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I need a server application that runs on Linux with which you can use Outlook as frontend to send and receive email on windows, including sharing the address book when a user works on multiple computers.

Is there anything that works?

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marked as duplicate by Michael Hampton, Kenny Rasschaert, dunxd, Ladadadada, voretaq7 Mar 26 '13 at 17:19

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depending on your requirements, you could always have you mail services farmed out as a managed service, i.e google.com/apps/intl/en-GB/business/… –  The Unix Janitor Nov 6 '10 at 14:10
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6 Answers

up vote 2 down vote accepted

If you do only want to replicate what you've described, then you can very easily split out the address books and the email. address books can easily be stored in a generic ldap server (i.e. you just tell Outlook to use a certain address book server), and past that email is merely handled by uber conventional MTA's, e.g. postfix for smtp and dovecot fort imap / pop3. Does sound like you actually need a big heavy like-for-like replacement.

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Yea it sounds like that, but it's merely for the family. Never mind those heavy-weight commercial solutions, I'm more of a leightweight guy. But maybe I'll try Zimbra OpenSource edition later. –  Quandary Nov 6 '10 at 15:38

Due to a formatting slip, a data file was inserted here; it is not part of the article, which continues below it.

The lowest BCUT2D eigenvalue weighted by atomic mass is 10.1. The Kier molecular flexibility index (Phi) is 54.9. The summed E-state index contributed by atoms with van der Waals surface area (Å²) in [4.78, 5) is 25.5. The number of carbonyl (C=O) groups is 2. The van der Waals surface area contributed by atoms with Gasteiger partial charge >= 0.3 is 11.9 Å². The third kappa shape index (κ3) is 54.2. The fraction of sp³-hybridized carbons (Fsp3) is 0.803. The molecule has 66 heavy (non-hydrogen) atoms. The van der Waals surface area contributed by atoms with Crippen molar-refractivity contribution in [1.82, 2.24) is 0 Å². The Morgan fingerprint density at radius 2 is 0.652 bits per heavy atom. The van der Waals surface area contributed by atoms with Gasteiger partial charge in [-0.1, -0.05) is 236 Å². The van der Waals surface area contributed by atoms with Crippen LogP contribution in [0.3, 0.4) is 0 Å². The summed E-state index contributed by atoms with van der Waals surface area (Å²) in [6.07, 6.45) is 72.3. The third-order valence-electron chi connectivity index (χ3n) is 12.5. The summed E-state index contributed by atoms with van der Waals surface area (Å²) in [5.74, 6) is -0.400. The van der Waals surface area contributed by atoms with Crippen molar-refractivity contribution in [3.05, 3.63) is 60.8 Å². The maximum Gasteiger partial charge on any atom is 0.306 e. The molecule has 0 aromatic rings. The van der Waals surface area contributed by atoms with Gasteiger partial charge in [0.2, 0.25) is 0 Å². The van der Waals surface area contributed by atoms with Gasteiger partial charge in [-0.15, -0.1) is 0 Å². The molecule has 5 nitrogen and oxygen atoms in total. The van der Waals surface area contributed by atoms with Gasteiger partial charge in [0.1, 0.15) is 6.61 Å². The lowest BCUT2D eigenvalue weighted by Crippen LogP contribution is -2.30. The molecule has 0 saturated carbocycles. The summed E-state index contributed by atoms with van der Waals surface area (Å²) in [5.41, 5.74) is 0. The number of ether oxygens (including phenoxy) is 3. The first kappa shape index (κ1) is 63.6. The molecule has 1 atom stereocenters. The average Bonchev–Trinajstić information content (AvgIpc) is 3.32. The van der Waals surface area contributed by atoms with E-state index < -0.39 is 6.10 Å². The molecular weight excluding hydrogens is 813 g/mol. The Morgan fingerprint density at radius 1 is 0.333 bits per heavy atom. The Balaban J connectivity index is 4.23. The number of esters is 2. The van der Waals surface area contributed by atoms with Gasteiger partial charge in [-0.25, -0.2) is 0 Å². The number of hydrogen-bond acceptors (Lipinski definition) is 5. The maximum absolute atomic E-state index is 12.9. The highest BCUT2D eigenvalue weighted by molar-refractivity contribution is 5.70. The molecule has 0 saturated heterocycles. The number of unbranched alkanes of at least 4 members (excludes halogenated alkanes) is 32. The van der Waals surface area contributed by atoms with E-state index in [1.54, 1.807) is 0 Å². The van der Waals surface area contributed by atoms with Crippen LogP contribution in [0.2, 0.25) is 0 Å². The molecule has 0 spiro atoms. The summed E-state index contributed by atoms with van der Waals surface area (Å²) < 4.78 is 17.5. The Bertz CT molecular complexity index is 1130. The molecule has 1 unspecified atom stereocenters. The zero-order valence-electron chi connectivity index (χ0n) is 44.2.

Zimbra OpenSource doesn't permit use of their Outlook connector, FYI. You'd need to buy one of their Network Editions. –  Slartibartfast Nov 6 '10 at 19:41
    
OK, in that case I won't ever try Zimbra. –  Quandary Nov 7 '10 at 11:35
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To be pedantic, Outlook would be the frontend, not the backend.

To be helpful, probably the most full-featured product in this space is Zimbra, though some people are turned off by the open-core model.

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+1, for being pedantic. –  Quandary Nov 6 '10 at 15:34
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One of the most complete Exchange replacements I am aware of would be Open Exchange

As far as I remember it supports the following features:

  • Webmail
  • Classic MUAs (Outlook & Thunderbird)
  • Adressbook Sync & Adressbook Sharing
  • Calendaring
  • Document Management
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You also have Kerio

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zarafa works very well for me.

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We've been using the Network Edition of Zimbra for a few years now where I work. The Network Edition includes support for mobile phones (activesync) and includes a Outlook connector. We use the web client which is pretty rich. And the Desktop Zimbra Client for the laptops which may need access to their email offline.

The Outlook connector is a plugin for Outlook that turns the mapi communication into the native SOAP calls that Zimbra uses. I think they do this so that they only have to develop one communication protocol to the server. Make sense but it's not native Outlook support.

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